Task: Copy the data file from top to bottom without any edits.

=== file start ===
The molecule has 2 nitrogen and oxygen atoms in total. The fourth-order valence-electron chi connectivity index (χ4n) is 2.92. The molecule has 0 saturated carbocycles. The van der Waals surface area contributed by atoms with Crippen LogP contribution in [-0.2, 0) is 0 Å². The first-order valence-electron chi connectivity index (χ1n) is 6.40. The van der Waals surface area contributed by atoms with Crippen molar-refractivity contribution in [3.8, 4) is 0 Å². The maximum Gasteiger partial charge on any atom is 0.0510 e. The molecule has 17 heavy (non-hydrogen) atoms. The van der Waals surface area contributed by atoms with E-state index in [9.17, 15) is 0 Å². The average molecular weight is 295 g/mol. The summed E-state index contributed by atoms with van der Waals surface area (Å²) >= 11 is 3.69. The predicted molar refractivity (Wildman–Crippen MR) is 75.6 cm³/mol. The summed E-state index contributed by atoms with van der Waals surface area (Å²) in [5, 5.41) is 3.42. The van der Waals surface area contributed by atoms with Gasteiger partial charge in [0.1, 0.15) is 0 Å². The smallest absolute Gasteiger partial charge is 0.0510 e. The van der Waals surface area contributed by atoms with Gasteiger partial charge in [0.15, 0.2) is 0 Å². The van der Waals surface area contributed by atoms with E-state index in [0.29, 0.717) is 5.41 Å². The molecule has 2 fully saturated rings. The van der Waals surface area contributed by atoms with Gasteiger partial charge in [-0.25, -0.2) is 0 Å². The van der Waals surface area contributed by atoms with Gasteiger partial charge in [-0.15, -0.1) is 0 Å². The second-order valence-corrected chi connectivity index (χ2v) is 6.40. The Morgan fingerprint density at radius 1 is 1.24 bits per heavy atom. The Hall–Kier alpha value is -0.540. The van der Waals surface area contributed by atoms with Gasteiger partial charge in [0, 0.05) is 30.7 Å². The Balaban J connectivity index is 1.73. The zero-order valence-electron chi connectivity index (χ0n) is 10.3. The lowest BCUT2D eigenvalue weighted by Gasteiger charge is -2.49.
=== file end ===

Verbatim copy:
The molecule has 2 nitrogen and oxygen atoms in total. The fourth-order valence-electron chi connectivity index (χ4n) is 2.92. The molecule has 0 saturated carbocycles. The van der Waals surface area contributed by atoms with Crippen LogP contribution in [-0.2, 0) is 0 Å². The first-order valence-electron chi connectivity index (χ1n) is 6.40. The van der Waals surface area contributed by atoms with Crippen molar-refractivity contribution in [3.8, 4) is 0 Å². The maximum Gasteiger partial charge on any atom is 0.0510 e. The molecule has 17 heavy (non-hydrogen) atoms. The van der Waals surface area contributed by atoms with E-state index in [9.17, 15) is 0 Å². The average molecular weight is 295 g/mol. The summed E-state index contributed by atoms with van der Waals surface area (Å²) >= 11 is 3.69. The predicted molar refractivity (Wildman–Crippen MR) is 75.6 cm³/mol. The summed E-state index contributed by atoms with van der Waals surface area (Å²) in [5, 5.41) is 3.42. The van der Waals surface area contributed by atoms with Gasteiger partial charge in [0.1, 0.15) is 0 Å². The smallest absolute Gasteiger partial charge is 0.0510 e. The van der Waals surface area contributed by atoms with Gasteiger partial charge in [0.15, 0.2) is 0 Å². The van der Waals surface area contributed by atoms with E-state index in [0.29, 0.717) is 5.41 Å². The molecule has 2 fully saturated rings. The van der Waals surface area contributed by atoms with Gasteiger partial charge in [-0.25, -0.2) is 0 Å². The van der Waals surface area contributed by atoms with Gasteiger partial charge in [-0.15, -0.1) is 0 Å². The second-order valence-corrected chi connectivity index (χ2v) is 6.40. The Morgan fingerprint density at radius 1 is 1.24 bits per heavy atom. The Hall–Kier alpha value is -0.540. The van der Waals surface area contributed by atoms with Gasteiger partial charge in [0, 0.05) is 30.7 Å². The Balaban J connectivity index is 1.73. The zero-order valence-electron chi connectivity index (χ0n) is 10.3. The lowest BCUT2D eigenvalue weighted by Gasteiger charge is -2.49.